In a later section of this article, we’ll cover what you should following an accident and what you can do to help prove the car park operator acted negligently.

Public Car Park Accidents Injuring Pedestrians

Even though pedestrians don’t have to have insurance like drivers do, they still have a duty of care to ensure they don’t cause an accident.  If they walk out in front of a car, causing an accident in which the driver and passengers are injured, it might be possible to claim against the pedestrian.

Reversing Accidents – Who’s At Fault in the UK?

It can be difficult to know who is at fault if you’ve hit another car while reversing. This section will provide you with a better understanding of whether you would be able to claim compensation for such an incident. 

Rules 200 to 203 of The Highway Code clarify the important principles related to reversing. They are:

  • That an appropriate place should be chosen when attempting the manoeuvre. For example, you should not be attempting to reverse into a busy road due to the high risk of a potential collision. 
  • To not reverse from a side road to a main road. 
  • To look carefully before you begin reversing. As such, you should use all of the car’s mirrors, check no pedestrians are present and check the blind spot behind you. 
  • That, when reversing, you should be constantly checking your surroundings, looking mainly through the rear window.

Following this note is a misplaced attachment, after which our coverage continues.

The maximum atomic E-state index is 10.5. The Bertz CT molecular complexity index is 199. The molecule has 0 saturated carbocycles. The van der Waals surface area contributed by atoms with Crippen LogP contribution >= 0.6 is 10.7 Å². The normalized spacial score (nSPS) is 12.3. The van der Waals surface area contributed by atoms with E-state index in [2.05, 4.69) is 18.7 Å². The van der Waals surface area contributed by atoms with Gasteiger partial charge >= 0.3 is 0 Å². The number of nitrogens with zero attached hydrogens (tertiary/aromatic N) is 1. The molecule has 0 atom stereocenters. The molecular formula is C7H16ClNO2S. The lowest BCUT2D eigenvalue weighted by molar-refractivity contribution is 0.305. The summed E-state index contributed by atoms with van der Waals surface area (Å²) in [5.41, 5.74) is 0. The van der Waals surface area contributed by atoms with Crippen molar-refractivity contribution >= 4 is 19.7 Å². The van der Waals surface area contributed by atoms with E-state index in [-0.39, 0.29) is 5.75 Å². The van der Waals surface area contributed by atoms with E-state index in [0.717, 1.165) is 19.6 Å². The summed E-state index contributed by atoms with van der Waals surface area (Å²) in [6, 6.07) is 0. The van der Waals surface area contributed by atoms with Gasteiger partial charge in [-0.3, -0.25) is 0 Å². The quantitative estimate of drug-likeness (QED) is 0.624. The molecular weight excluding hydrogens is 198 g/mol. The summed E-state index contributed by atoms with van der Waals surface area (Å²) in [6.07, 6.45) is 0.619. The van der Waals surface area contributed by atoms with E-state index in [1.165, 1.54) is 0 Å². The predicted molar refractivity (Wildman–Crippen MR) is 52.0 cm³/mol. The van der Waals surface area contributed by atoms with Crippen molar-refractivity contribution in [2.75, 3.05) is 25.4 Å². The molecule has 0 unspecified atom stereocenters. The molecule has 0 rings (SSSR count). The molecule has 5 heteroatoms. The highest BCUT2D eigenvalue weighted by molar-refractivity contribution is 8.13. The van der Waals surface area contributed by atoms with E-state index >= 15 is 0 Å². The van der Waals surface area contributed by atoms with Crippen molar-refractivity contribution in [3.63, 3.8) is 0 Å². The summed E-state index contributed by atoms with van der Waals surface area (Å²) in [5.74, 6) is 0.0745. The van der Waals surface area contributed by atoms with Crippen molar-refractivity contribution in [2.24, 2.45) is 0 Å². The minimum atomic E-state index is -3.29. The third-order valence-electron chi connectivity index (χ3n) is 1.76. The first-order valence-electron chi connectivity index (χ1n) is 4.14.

• That you mustn’t reverse your vehicle further than required. 

If you and your car have been damaged in a car park, you may be able to claim compensation if another driver reversed into you and didn’t adhere to the rules in the Highway Code. This is because, when performing the manoeuvre, the driver reversing needs to be aware of their surroundings and adjust accordingly. Therefore, in most cases, if the person reversing caused the collision, they would usually be considered liable for the injuries caused. 

However, please bear in mind that The Highway Code only relates to road user conduct in Great Britain, not the UK. This means that there will be separate guidance clarifying a road user’s duty of care in Northern Ireland. 

Car Passenger Injuries

Passengers inside a car are just as susceptible to injuries as a driver is.  In a collision, a passenger can suffer from:

  • Whiplash and other soft tissue injuries.
  • Head injuries including concussion.
  • Back injuries.
  • Broken or fractured bones.
  • Muscle or ligament damage.

If the accident was caused by the negligence of another driver, a pedestrian or the car park operator, the passenger could make a claim in the same way that the driver could.

Injuries Caused By A Hit And Run In A Car Park

This guide has covered what to do following an accident in a car park but what if the other driver who causes an accident, doesn’t identify themselves, thus committing a hit and run offence?

In the same way that the driver responsible for a road traffic accident has to stop and provide their details to the other driver, the same is true in a car park.   Failure to report an accident in car park does not mean that you can’t make a claim though.

The insurance industry in the UK has a scheme which can pay compensation for those injured by uninsured drivers or hit and run drivers.  The Motors Insurers Bureau (MIB) can be contacted, with the details of what happened in the accident and they could compensate any injured parties.

You’ll need to report the accident to the police and provide the reference number to the MIB.  You should also contact your own insurer, as it’s probably in their terms that you report all accidents to them.  They might help trace the other driver too.